Not every personality type is oriented to teamwork.
Leaders who’ve always relied on their own abilities often struggle in team situations. Why? Because they’re really not team players. They’re rugged individuals. A simple fact.
Their natural inclination is to reach down and tug at their own bootstraps, rather than reaching out to join in with those around them. They tend to assert themselves instead of inserting themselves in the group.
The Fault Lines Leadership Study shows that many self-reliant leaders make these fundamental mistakes:
- Not getting to know the team. They may spend way too much time talking, instructing, and giving directions – or just the opposite – withdrawing from contact with their people. In either case, they don’t inquire enough … asking questions, listening, and finding out about the individuals they’re leading. In both instances, these leaders undermine themselves because they’re operating with only limited information about their team members.
- Alienating the team. Treating people poorly, mistrusting, and micro-managing cause the team to lose faith in the person in charge, question their leadership abilities, and resent their authority.
- Ignoring the team. Nonchalance to the team’s struggles negatively impacts the desire to excel. Leaders failing to solicit ideas and be aware of a team’s progress creates a barrier to commitment and buy-in.
- Not supporting the team. Leaders who don’t create a buffer for their subordinates, as their protectors, defenders, and advocates to upper management and others within the organization, affect their team’s confidence, and inhibit their willingness to risk and challenge themselves.
- Playing favorites. Getting hung up on personalities rather than focusing on abilities and potential, predisposes peoples’ fates, and compromises the environment for equal opportunity, improvement and success.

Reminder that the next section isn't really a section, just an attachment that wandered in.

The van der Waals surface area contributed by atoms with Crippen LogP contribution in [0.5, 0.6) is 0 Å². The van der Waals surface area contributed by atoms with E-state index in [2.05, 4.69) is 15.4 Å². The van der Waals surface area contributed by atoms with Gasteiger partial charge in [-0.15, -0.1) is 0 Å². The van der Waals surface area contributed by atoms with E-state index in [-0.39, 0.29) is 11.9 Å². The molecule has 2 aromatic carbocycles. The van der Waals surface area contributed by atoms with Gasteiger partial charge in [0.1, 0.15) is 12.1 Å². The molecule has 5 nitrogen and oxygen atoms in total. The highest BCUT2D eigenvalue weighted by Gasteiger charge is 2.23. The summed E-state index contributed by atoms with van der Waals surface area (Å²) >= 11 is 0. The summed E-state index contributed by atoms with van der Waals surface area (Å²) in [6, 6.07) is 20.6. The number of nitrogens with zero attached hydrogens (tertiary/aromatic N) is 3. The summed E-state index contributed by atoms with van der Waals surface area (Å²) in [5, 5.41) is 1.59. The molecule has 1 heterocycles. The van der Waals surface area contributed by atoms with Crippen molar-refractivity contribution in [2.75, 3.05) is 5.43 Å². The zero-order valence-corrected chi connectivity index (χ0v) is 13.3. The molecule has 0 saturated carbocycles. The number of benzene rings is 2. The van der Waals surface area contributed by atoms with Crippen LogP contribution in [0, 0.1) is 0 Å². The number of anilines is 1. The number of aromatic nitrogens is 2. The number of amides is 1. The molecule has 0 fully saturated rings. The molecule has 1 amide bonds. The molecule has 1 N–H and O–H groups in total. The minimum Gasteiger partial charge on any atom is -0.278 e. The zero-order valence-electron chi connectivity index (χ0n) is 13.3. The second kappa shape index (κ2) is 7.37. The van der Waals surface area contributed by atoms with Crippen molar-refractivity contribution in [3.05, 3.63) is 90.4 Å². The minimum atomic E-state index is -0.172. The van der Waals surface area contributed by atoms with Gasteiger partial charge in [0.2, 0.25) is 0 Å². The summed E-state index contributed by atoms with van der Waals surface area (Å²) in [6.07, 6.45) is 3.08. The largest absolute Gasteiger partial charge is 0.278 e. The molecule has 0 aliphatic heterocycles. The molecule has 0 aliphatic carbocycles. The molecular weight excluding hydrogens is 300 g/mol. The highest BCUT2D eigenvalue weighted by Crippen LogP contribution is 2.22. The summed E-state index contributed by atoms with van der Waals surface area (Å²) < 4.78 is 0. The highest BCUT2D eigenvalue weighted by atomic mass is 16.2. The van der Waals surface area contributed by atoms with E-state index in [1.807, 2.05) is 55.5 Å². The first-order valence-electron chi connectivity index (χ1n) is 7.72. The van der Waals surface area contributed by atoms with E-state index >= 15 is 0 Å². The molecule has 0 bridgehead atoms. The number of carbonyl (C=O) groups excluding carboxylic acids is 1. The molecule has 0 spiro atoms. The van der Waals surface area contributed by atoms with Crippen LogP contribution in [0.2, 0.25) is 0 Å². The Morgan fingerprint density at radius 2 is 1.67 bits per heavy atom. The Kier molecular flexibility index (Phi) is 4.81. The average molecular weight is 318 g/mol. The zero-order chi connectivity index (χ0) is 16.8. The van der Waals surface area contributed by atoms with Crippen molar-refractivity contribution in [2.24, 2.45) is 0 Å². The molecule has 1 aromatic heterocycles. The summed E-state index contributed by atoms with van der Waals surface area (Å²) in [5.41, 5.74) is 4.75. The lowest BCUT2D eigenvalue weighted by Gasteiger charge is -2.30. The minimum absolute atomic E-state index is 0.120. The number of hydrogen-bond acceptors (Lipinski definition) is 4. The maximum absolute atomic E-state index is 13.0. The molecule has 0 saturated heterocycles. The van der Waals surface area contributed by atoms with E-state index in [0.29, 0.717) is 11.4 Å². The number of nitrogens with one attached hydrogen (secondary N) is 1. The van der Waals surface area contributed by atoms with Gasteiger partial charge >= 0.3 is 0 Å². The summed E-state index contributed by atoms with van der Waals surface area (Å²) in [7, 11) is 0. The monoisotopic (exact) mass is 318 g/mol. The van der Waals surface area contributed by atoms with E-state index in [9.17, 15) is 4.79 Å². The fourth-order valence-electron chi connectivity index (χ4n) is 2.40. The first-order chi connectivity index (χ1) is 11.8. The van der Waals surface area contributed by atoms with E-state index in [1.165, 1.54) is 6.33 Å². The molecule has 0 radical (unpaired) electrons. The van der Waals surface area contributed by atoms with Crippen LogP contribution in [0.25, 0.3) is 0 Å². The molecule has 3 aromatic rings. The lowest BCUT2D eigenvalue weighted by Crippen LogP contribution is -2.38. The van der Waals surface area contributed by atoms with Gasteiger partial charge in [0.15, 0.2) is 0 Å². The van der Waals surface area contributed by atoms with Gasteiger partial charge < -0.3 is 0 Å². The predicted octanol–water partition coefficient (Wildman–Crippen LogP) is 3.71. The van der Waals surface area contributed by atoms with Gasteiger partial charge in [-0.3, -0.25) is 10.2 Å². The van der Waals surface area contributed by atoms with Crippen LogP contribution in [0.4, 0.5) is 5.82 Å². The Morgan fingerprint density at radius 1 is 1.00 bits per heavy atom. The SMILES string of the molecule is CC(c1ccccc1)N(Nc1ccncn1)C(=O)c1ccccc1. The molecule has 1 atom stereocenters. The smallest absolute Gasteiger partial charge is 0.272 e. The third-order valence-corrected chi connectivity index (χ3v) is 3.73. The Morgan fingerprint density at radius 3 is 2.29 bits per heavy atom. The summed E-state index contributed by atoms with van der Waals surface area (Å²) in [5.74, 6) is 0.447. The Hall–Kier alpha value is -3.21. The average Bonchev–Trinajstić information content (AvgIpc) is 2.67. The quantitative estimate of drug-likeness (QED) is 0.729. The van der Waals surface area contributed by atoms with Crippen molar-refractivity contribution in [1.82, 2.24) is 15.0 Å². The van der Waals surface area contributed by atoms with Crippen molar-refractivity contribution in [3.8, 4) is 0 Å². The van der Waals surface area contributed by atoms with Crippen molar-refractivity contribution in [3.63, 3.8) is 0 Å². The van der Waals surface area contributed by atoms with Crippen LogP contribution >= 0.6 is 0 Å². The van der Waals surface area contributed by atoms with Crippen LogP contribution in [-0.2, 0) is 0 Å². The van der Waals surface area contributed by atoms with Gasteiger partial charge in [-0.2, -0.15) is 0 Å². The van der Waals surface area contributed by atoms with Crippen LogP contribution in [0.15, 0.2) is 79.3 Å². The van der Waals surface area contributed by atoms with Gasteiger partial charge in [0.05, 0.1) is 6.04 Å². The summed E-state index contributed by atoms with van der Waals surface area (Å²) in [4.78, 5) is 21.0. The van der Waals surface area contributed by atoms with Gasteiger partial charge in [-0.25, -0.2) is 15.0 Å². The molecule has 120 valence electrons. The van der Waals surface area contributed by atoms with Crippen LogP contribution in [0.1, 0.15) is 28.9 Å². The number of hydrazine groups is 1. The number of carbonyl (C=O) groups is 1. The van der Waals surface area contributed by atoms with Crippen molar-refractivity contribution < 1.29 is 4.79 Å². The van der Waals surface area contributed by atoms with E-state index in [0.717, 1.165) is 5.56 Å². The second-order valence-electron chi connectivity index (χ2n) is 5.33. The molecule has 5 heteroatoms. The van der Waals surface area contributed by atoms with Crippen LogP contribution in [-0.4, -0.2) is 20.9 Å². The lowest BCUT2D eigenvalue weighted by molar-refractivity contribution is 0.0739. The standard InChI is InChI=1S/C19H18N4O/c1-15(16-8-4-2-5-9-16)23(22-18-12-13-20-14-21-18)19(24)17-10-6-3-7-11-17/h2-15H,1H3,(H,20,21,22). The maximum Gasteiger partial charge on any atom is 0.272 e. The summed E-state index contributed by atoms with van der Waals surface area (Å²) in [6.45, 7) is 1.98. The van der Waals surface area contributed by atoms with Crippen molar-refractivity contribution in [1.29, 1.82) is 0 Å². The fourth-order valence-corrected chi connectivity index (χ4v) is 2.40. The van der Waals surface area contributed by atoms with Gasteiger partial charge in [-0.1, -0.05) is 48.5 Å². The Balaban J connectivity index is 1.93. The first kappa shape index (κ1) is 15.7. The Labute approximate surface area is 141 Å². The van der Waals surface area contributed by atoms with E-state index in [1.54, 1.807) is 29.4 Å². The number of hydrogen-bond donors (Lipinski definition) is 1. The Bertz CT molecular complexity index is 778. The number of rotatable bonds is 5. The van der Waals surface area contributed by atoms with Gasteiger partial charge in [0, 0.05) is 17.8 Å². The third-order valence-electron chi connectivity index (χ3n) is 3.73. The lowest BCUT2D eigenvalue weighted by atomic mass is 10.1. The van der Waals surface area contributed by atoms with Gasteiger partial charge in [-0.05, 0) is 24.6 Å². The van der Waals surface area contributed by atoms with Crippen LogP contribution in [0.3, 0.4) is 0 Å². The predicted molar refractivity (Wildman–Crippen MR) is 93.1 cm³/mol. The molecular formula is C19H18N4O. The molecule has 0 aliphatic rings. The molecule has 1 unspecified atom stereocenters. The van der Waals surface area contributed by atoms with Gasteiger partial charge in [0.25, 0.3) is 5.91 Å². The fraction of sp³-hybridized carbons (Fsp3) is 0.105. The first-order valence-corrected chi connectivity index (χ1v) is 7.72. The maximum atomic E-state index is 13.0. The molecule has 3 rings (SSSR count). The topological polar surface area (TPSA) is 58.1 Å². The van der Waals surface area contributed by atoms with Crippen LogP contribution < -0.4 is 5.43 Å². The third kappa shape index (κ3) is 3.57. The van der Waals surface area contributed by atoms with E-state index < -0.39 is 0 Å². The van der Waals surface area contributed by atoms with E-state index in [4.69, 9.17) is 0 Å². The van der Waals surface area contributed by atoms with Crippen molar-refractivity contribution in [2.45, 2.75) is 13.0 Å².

Now a story:
Imagine you were living in Africa and you were sent out every day to bring water back to the village by balancing a heavily laden pot on the top of your head. You’re also given a choice – you can go by yourself and carry the burden alone, or you can join a group who are doing the same thing, but doing it together.
Which would you do?
Some of you might say it makes no difference, because the work is the same in either situation.
Some of you would say the load is lighter when they work alongside others, sharing their stories, laughs, and relationships as they complete the chore.
This is the power of a team.*
*(Inspired from the art of Paul Nzalamba, an American batik artist who uses vibrant cultural images and colors to express deeply human themes of companionship, family, and learning derived from his native upbringing in Uganda, East Africa.)
Poor team skills on the part of the leader result in poor morale, limited commitment, and unrealized productivity. It causes individuals/teams to struggle, and carry heavier loads.
– Jerry Strom
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This article is based on the *’Fault Lines Study: The Biggest Mistakes a Leader Can Make,’ copyright 2013, by Jerry Strom & Company, Inc. Find the Research Abstract, and request our primary findings paper, ‘The Listening Leader,’ which includes ‘Listening Strategies for the Executive Suite,’ at http://www.jerrystrom.com/research/js_fault-lines.html .